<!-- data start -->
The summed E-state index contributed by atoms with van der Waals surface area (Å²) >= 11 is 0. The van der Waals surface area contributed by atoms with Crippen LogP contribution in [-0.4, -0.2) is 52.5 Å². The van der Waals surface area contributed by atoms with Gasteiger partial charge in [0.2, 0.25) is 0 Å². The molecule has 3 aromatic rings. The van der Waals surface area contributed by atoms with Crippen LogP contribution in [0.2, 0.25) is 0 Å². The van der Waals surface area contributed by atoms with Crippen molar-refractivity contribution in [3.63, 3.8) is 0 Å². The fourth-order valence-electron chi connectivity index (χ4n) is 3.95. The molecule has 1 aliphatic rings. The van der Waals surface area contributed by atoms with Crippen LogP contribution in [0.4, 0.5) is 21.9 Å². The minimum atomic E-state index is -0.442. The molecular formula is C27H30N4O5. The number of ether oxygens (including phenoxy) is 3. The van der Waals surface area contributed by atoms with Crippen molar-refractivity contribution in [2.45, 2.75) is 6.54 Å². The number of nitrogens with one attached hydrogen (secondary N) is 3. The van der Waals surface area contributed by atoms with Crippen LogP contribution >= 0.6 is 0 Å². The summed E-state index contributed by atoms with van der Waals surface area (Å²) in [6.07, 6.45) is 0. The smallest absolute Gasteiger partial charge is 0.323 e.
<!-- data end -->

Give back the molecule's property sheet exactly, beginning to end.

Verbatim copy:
The summed E-state index contributed by atoms with van der Waals surface area (Å²) >= 11 is 0. The van der Waals surface area contributed by atoms with Crippen LogP contribution in [-0.4, -0.2) is 52.5 Å². The van der Waals surface area contributed by atoms with Gasteiger partial charge in [0.2, 0.25) is 0 Å². The molecule has 3 aromatic rings. The van der Waals surface area contributed by atoms with Crippen LogP contribution in [0.2, 0.25) is 0 Å². The van der Waals surface area contributed by atoms with Crippen molar-refractivity contribution in [3.63, 3.8) is 0 Å². The fourth-order valence-electron chi connectivity index (χ4n) is 3.95. The molecule has 1 aliphatic rings. The van der Waals surface area contributed by atoms with Crippen LogP contribution in [0.4, 0.5) is 21.9 Å². The minimum atomic E-state index is -0.442. The molecular formula is C27H30N4O5. The number of ether oxygens (including phenoxy) is 3. The van der Waals surface area contributed by atoms with Crippen molar-refractivity contribution in [2.45, 2.75) is 6.54 Å². The number of nitrogens with one attached hydrogen (secondary N) is 3. The van der Waals surface area contributed by atoms with Crippen LogP contribution >= 0.6 is 0 Å². The summed E-state index contributed by atoms with van der Waals surface area (Å²) in [6.07, 6.45) is 0. The smallest absolute Gasteiger partial charge is 0.323 e.